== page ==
I need your help on a small project that I am working on! I have a new FaceBook Page for Top Secret Startup Project # 4 and need 25 people to “like” the page in order to get a proper URL. Would you PLEASE take exactly 10 seconds to visit that page by CLICKING HERE and click the “like” button.
I might even send one of you (by random selection) a surprise gift (HINT: think ‘apple’ and think ‘card’) AND you will be amongst the first to know what I’m up to over the next few weeks! Now, back to today’s post …
Philip Brewer is the first to break ranks … that makes him a pioneer!
He’s the first personal finance writer to question the validity of the 4% Rule; I’ll let him do what he does best … explain:
There’s a rule of thumb that’s pretty well known to retirement planners: the 4% rule. It states that if you spend 4% of your capital in your first year of retirement, you can go on spending that much — and even adjust it for inflation — and you won’t run out of money before you die. That rule is starting to look kind of iffy.
The rule is just an observation: Over the past hundred years you could have followed the 4% rule starting in any year and you wouldn’t have run out of money. That’s been true because the return to capital has been pretty high, and because downturns have been pretty short.
So, that’s the genesis of the 4% Rule … basically an assumption that if inflation runs at 3%, you can get at least 7% return on your investment (the difference being the amount you can spend: 4%). But, most investments haven’t ‘returned’ 7% – or anywhere near that – for quite some time, as Philip explains:
Stock investors saw some price appreciation in the 1990s, but there’s been no appreciation since then. In fact, your stock portfolio is probably down over the past decade, even with reinvested dividends.
… and bonds and cash haven’t fared much better, certainly not enough to keep up with inflation and provide spending money for a retiree!
The problem is we’re trying to fit a square peg into a round hole:
Bonds, cash, and stocks are all capital investments (my term); they are designed to hold (preferably, appreciate) the capital that you put in.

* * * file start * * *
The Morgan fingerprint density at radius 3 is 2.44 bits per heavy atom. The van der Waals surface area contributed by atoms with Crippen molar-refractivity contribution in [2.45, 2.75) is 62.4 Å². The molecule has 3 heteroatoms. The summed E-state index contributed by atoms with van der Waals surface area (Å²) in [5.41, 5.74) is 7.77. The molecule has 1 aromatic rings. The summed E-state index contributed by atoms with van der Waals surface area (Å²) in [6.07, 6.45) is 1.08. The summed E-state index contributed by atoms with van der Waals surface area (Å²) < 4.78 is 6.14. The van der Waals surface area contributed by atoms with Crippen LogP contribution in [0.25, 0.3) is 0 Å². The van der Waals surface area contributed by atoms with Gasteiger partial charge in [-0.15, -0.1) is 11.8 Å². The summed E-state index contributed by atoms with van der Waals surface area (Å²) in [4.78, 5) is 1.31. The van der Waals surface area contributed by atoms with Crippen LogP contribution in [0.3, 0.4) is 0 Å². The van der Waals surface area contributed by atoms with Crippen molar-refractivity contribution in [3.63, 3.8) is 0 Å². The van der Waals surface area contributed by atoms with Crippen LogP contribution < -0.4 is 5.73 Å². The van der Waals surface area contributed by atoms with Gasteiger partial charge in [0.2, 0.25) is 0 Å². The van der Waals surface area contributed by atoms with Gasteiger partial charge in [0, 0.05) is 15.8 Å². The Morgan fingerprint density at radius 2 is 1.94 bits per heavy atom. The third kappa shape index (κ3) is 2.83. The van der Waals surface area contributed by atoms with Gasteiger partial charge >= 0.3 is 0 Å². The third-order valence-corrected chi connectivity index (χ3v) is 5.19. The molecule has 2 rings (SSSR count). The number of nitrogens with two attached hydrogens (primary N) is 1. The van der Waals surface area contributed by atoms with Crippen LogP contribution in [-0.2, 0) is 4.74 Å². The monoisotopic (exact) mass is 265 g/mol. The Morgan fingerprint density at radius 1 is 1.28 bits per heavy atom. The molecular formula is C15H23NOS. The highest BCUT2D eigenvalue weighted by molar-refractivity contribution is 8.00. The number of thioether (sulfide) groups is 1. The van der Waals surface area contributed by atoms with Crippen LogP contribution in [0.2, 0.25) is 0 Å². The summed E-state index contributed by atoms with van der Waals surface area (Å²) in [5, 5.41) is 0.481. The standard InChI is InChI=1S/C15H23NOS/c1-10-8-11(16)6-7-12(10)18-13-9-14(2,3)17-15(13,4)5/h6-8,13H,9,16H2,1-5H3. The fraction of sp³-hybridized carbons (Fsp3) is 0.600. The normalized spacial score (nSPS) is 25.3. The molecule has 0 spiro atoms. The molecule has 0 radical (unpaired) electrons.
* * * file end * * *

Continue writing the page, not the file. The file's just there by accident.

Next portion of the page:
You create ‘income’ from these investments: (a) from their (relatively speaking) meager dividends, and/or (b) by selling down your portfolio as needed. The 4% Rule says that the amount that you need to selll down SHOULD be offset by the increase in value of what you have left even after accounting for inflation.
The problem is in the ‘SHOULD’ word: this should all work, but as Philip points out, there are times when it doesn’t …
When you are retired you shouldn’t spend capital unless you print the stuff … or, at least, have an unlimited supply.
You don’t want capital, when you are retired, you really want income.
Specifically, you want a certain amount of income – and, you want regular pay increases (at least enough to keep up with inflation) – just like when you were working.
But, you want it:
a. without needing to work, and
b. without running the risk of being ‘fired’ (i.e. having your retirement income run out).
Other than some nebulous (perhaps, for you, well-defined) need to leave some of your hard-earned, precious, irreplaceable, capital behind for charity, your cat, and/or the next generation, you really don’t – shouldn’t – care very much about it, except for its ability to provide that much needed income.
So, why try and cajole capital-appreciating assets to do the work of your former employer, when there are perfectly good investments out there specifically manufactured for the sole purpose of:
1. At least maintaining their own value (ideally, after inflation), and
2. Providing you with an income, indexed for inflation, for your life or the life of the asset (whichever comes first).
A few such assets immediately spring to mind … each with their own pros/cons (which we can explore in the comments and/or future posts):
1. Real-estate: it tends to increase in value according to inflation; it tends to provide semi-reliable income that increases (again) with inflation,
2. Inflation-indexed annuities: you give up claim on the capital in return for a guaranteed (well, as long as AIG or its like stays in business) income that increases with inflation,
3. Treasury Inflation-Protected Bonds (some Municipal MUNI’s also do much the same): These guarantee that your capital will increase with inflation, and you can ladder them cleverly to provide some semblance of a (albeit low) income stream that increases with inflation.
Of all of these – and, in retirement – I like 100%-owned (i.e. paid for by cash) real-estate the best; what do you recommend?